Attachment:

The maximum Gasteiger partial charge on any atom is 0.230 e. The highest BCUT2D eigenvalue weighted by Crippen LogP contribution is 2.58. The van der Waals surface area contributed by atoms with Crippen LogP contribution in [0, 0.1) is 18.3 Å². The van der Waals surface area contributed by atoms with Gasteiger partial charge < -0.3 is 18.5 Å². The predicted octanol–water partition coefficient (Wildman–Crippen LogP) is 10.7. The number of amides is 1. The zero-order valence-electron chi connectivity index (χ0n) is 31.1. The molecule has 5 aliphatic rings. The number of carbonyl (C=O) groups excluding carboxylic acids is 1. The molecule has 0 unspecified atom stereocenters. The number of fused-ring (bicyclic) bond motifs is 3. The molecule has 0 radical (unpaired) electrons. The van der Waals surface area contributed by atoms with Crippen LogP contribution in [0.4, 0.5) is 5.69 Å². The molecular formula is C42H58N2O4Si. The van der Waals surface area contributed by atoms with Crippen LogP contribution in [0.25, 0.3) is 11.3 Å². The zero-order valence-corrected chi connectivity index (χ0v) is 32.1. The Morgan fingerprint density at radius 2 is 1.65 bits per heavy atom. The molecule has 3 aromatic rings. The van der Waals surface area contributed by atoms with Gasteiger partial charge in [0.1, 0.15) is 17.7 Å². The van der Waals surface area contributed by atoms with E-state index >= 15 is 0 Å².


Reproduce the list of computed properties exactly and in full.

The maximum Gasteiger partial charge on any atom is 0.230 e. The highest BCUT2D eigenvalue weighted by Crippen LogP contribution is 2.58. The van der Waals surface area contributed by atoms with Crippen LogP contribution in [0, 0.1) is 18.3 Å². The van der Waals surface area contributed by atoms with Gasteiger partial charge < -0.3 is 18.5 Å². The predicted octanol–water partition coefficient (Wildman–Crippen LogP) is 10.7. The number of amides is 1. The zero-order valence-electron chi connectivity index (χ0n) is 31.1. The molecule has 5 aliphatic rings. The number of carbonyl (C=O) groups excluding carboxylic acids is 1. The molecule has 0 unspecified atom stereocenters. The number of fused-ring (bicyclic) bond motifs is 3. The molecule has 0 radical (unpaired) electrons. The van der Waals surface area contributed by atoms with Crippen LogP contribution in [0.4, 0.5) is 5.69 Å². The molecular formula is C42H58N2O4Si. The van der Waals surface area contributed by atoms with Crippen LogP contribution in [0.25, 0.3) is 11.3 Å². The zero-order valence-corrected chi connectivity index (χ0v) is 32.1. The Morgan fingerprint density at radius 2 is 1.65 bits per heavy atom. The molecule has 3 aromatic rings. The van der Waals surface area contributed by atoms with Gasteiger partial charge in [0.1, 0.15) is 17.7 Å². The van der Waals surface area contributed by atoms with E-state index >= 15 is 0 Å².